Friday, September 1, 2017

Celebrating the First 30 Years

We were at some friends’ house a couple months ago, and Murray was talking about the trip he and Ping-Hwei had planned to St. Louis to watch Cardinal baseball.

Murray said, “We need to go either on August 13 or 27.”

I said, “I’m pretty sure you’re not going to go on the 27. Because August 27 is my 30th anniversary.”

Ping-Hwei and Murray visited the Cardinals on August 13.

I keep thinking what a huge milestone 30 years is. How old that makes me sound!

It certainly is a milestone, a huge chunk of life, of joy and hardships, of growth and struggle. What a wonder this time together has been. How amazing to have someone beside me who just feels like home.

It is something to celebrate, and I told Murray I wanted to go to Amish Country.

When we told people we were going to Amish Country, several—including the man who sold us our new (2009) van recently—told us to go to Kidron to see Lehman’s Hardware. “It’s almost like a museum.”

We mentioned this to one lady, and she said, “What about romance?” I said, “Romance? Come on, it’s 30 years.” Murray said, “To me, a hardware store is very romantic.”

We went this past Saturday, and I’ll share the celebration with you.

The further away from Cleveland we got, the more turns onto country and township roads we took, the more Murray and the lady on his GPS argued. She finally got in a snit and said, “GPS signal off.”

Murray told me about all the different kinds of transportation he saw people using. Some on tractors, some in horse and buggy, some on bicycles or lawn tractors, some on foot. One lawn tractor was fixed with a ramp so the man could drive his wheelchair up onto it.

I heard horses whinny and their hoofs clopping down the road. I smelled what they left behind.

When we stopped at a restaurant in Kidron for breakfast, as I got out of the car, I heard two men laughing and talking. “Yah,” one said, and I smiled.

Murray said there was a tractor parked outside the restaurant. Inside, he told me about some of the ads hung on the wall, including for muck-boots.

Lehman’s did have many interesting things: wood stoves, one which was on and open and very hot; a huge hanging bell; axes, knives, and other tools; wooden bird houses, one shaped like an outhouse. I tried to talk Murray into buying that for me, but he said, “We have indoor plumbing.”

While we were in Lehman’s they announced they were offering buggy rides and classes, one on how to raise chickens.

We drove through a couple more towns, visited a few more shops. In one shop we found cookie cutters and were trying to figure out what the shapes were. Murray asked a lady if she knew what one of them was. She said she thought it was a tractor, then pointed to the word Oliver on it. “An Oliver’s a tractor.”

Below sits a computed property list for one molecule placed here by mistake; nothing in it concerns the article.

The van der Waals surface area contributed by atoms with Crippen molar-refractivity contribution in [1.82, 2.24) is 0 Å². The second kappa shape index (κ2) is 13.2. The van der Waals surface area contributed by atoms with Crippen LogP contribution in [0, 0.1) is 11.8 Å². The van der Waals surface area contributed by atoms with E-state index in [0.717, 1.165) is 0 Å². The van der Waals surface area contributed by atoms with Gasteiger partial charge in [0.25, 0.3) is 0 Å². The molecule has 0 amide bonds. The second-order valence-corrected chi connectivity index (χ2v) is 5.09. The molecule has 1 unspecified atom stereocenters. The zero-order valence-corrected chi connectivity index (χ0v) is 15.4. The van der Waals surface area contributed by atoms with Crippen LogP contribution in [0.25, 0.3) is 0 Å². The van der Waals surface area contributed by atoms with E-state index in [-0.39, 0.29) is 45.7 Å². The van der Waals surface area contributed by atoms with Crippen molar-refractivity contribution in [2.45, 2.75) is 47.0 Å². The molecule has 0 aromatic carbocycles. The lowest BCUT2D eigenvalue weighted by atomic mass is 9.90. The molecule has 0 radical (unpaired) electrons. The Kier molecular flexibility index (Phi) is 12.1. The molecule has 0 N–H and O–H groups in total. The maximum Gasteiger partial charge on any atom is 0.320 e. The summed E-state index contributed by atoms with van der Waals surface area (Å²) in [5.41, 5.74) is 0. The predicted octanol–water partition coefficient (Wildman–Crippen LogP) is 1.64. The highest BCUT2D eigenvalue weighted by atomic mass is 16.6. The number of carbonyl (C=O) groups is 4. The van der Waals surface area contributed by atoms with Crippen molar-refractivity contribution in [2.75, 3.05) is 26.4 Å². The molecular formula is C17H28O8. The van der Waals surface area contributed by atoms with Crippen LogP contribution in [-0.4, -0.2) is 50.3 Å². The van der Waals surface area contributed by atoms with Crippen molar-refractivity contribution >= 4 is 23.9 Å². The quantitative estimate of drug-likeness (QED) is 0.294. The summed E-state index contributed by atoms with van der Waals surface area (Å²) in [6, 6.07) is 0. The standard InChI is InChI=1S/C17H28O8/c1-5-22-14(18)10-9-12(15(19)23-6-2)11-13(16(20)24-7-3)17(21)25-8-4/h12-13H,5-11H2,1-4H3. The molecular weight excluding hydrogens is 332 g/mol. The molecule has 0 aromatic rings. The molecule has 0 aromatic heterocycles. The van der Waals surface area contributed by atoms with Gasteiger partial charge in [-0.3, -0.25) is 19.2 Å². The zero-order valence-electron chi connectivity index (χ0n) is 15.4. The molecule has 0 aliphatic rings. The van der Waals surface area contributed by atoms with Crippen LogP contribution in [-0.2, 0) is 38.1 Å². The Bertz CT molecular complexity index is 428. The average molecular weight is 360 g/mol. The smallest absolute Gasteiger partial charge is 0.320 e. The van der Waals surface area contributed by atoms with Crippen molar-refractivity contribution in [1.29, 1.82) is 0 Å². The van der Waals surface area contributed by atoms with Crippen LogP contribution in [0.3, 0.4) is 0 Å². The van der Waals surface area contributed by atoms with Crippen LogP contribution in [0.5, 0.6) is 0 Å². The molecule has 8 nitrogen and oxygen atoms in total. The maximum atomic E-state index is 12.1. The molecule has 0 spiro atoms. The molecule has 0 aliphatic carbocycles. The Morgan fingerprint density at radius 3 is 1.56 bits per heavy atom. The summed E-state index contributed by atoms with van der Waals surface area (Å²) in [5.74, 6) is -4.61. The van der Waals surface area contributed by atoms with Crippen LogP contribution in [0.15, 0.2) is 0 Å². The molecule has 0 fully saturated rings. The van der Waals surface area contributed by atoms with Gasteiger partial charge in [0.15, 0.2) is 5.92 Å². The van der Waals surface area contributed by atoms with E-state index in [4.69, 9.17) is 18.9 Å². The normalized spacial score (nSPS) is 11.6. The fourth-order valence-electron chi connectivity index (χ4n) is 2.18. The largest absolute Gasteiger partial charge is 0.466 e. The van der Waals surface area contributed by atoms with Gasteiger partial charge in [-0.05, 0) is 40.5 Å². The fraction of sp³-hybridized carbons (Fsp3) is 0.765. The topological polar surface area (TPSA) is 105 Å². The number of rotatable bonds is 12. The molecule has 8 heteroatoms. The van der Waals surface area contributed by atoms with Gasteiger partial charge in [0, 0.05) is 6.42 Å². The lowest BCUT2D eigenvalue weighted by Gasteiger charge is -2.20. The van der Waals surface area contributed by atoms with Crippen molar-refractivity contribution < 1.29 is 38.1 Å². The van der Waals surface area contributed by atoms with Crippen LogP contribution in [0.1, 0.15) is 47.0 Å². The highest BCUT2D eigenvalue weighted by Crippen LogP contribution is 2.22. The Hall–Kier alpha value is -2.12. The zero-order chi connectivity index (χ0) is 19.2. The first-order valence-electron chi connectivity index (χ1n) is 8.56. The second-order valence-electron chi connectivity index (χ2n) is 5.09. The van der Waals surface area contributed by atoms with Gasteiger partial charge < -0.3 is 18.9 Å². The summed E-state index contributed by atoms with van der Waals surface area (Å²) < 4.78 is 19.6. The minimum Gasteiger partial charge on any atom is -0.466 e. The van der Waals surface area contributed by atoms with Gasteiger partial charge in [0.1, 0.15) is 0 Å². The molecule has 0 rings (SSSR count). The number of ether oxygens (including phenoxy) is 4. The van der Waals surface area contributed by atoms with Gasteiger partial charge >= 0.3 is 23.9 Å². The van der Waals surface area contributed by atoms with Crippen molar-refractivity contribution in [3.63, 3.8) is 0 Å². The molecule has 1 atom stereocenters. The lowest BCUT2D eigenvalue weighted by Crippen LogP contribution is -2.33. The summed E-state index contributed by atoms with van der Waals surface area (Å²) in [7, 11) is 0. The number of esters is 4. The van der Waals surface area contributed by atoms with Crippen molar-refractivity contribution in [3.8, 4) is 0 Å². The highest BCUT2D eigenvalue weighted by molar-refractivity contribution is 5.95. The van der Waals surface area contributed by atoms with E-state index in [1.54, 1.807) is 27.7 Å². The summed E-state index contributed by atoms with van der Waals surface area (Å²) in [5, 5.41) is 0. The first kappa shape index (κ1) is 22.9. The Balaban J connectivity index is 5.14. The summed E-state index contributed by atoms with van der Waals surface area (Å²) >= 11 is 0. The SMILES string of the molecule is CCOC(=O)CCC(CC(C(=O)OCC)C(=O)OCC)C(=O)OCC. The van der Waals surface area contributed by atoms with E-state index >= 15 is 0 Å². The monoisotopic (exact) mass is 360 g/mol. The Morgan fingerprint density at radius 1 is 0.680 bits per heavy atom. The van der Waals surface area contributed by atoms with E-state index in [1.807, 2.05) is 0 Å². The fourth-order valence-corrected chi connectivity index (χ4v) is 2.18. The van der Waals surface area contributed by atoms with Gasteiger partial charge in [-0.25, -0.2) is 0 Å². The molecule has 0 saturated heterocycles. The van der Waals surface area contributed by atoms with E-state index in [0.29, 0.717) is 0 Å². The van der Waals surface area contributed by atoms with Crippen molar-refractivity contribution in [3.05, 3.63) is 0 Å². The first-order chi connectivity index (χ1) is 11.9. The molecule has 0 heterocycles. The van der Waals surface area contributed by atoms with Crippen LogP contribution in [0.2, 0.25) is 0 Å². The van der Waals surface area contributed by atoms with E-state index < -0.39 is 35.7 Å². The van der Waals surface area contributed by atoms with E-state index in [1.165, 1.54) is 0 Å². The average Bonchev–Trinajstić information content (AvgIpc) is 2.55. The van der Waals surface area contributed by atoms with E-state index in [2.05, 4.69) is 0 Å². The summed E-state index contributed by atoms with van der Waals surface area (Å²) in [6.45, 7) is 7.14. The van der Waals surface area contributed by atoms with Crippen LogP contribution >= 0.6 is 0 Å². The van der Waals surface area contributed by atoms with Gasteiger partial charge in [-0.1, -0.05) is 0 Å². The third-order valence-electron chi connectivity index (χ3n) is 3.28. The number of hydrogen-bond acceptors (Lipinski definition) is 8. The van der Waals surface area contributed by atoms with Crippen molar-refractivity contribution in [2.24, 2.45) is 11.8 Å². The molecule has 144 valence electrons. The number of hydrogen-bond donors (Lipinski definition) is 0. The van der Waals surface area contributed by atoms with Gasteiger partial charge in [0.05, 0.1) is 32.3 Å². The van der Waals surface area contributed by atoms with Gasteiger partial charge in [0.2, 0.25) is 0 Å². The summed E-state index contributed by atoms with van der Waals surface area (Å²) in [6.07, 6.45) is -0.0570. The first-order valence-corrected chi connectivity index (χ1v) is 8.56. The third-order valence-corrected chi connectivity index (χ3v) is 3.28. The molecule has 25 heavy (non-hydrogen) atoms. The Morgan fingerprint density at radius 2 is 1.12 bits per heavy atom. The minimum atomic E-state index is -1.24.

Murray asked, “Ma’am, how do you know that?” She said, “Because I’m a farmer.”

We almost stopped at another restaurant for lunch, but it looked really busy. We did check in though, and when the lady asked what name we wanted to use, I believe Murray stood up straighter as he announced, “Demetrius.” I started to open my mouth to protest, but I closed it again.

We’ve been married for 30 years, and Murray has developed a kindness toward me. I wanted to bring my music along to listen to in the car. My player is old and well-used. It either does not allow me any longer to choose which songs I want to listen to, or I just can’t figure out how.

Anyway, it scrambles through all the many albums I have saved on it and plays quite a mixture. We heard everything from—one right after another—Johnny Cash and Willy Nelson to Christian singers Carman and Chris Tomlin; Bob Dylan, Cat Stevens, and Bruce Springsteen; to Neil Diamond and Randy Travis; to George Jones and the Statler Brothers; not to mention many singers we weren’t sure of the names on WOW Praise albums.

I smile when I remember us singing, loud and happy, along with “American Pie.”

When we were almost home Murray said we needed to stop a minute. He needed to pick up something Ping-Hwei wanted from the store.

He came out with a dozen orange roses and said, “Happy anniversary, baby.” I’d said we shouldn’t buy each other gifts, so we could spend money on this trip. Murray is very wise.

We ended our anniversary celebration Sunday night in the emergency room. Murray cut his finger and needed stitches. As they fixed him up, he argued with every other thing they wanted him to do. Just another life experience to share.

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